End of the year, and all that, plus the festive season, and perhaps for a change we can look at something positive, instead of the quotidian litany of cribbing-complaining-and-reading-about-corruption – Which reminds me, there were rallies earlier this week, to mark an initiative to say "enough" to the growing menace of corruption. Attendance and participation was modest, in a city of 60 lakhs, in a state that was described by the Congress chief a few days ago, as one of the most corrupt.
The Lokayukta has been addressing a series of public meetings on the subject, and at one that took place at Seshadripuram Law College a fortnight ago, the hall was full to overflowing, with students jostling each other to put questions to Justice Santosh Hegde. That was heartening. At another meeting, however, on the same topic, at the Institute of Agricultural Technology on Queens Road on December 8, there were mostly elderly people, mostly men, with half the hall empty, and hardly any questions or discussions.
Does this say something about the city and its residents? I pondered over this, and came up with the following deductions –
One: We do have a generation of youngsters who still retain some idealism and enthusiasm, in spite of the pervasive belief that this GenX is only interested in partying and riding fast bikes and gathering at fast food joints and in general exhibiting a brash cynicism laced with a complete lack of social commitment.
Two: When it comes to attending public meetings even on subjects as vitally important as pervasive and increasing corruption that touches everyone – from having to pay a bribe of a few thousand rupees euphemistically known as donation, even to get one’s college marks card at the end of the semester, to having to shell out money in terms of crores to get one’s tender chosen over other contenders for lucrative public works contracts; it is only the elderly, the community of retired men with nothing to keep them occupied, who turn up for meetings – I say "men" deliberately, because I see very few women in the audience at such meetings. Perhaps because women never ‘retire’, their housework stretches over their entire lifetime ? And yet, it is women who are supposed to be socially concerned and committed.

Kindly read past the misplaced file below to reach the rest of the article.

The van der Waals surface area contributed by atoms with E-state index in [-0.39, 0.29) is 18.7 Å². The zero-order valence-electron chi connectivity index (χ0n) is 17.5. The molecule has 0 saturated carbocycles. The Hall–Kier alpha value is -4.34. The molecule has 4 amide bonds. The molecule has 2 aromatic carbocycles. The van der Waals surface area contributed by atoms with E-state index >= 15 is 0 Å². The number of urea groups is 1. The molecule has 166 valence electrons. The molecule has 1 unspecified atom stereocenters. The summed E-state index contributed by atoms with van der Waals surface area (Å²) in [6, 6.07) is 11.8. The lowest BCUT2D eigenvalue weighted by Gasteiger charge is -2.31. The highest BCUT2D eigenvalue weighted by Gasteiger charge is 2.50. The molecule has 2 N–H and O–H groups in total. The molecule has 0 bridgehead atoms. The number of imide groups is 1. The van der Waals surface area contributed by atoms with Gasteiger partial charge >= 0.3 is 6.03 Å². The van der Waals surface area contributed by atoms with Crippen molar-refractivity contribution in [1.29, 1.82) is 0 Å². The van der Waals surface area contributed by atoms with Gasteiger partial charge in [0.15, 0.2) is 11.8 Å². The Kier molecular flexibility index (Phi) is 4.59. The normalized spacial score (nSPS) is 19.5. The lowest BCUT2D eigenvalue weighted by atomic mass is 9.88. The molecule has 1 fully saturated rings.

The age group falling in between the two sets, one made up of young college students, and the other consisting of retired elders – those in the 30-55 range – do not show up, and cite "lack of time" or being "busy" as an excuse. This age group of working adults is just as much affected by corruption and demands for bribes, as the youngsters and elders, but they don’t seem to think they need to make the effort to show solidarity with groups that need public support in their campaigns to fight corruption. One hundred people turning up for a meeting is one thing, two thousand is another – the message that numbers send, to those against whom accusations of corruption are being raised. And two thousand in a city of so many millions is not an unreasonable expectation by any yardstick.
Three: What is more, I find that even the hundred or so in the audience, is made up of the same individuals who make up a small cluster of dedicated and committed activists. The numbers of stray participants who come out of either curiosity or genuine interest to make the time once in a way, even if they cannot attend regularly are almost negligible.
Bengaluru that used to be once upon a time Bangalore, also known as Garden City or Pensioners Paradise and IT Capital, has over the last decade and a half metamorphosed into many avatars – and one of them is apathetic city.
We don’t care. Whether it is to ask why Minister Shobha Karandlaje declares, as she did according to news reports of December 14-15, that the power situation is now "comfortable" and that there will not be any load shedding, scheduled or otherwise, when the electricity keeps going off, daily, even on the days of the week following her public assurance. Or to ask why promises are routinely made by politicians, only to be just as routinely broken (whether it is ensuring that all potholes on our roads will be filled up "by next Thursday" – they weren’t, and aren’t – or "looking into allegations of malpractices in various departments" (I stopped cutting out these news reports from the daily paper, because it was becoming a huge pile of clippings that only made my blood pressure go up when I went through the items periodically, to pick a topic to write on).
There is a saying that we get the rulers we deserve. That’s only more so, in a democracy where governance is "by the people, of the people". Except for the hundred odd activists who put in time and effort to mobilise public opinion and support, what are the rest of us doing, in terms of participating in a government that is supposed to be by the people?
Answers, anyone? Answers other than, "Enu aagolla, bidi"?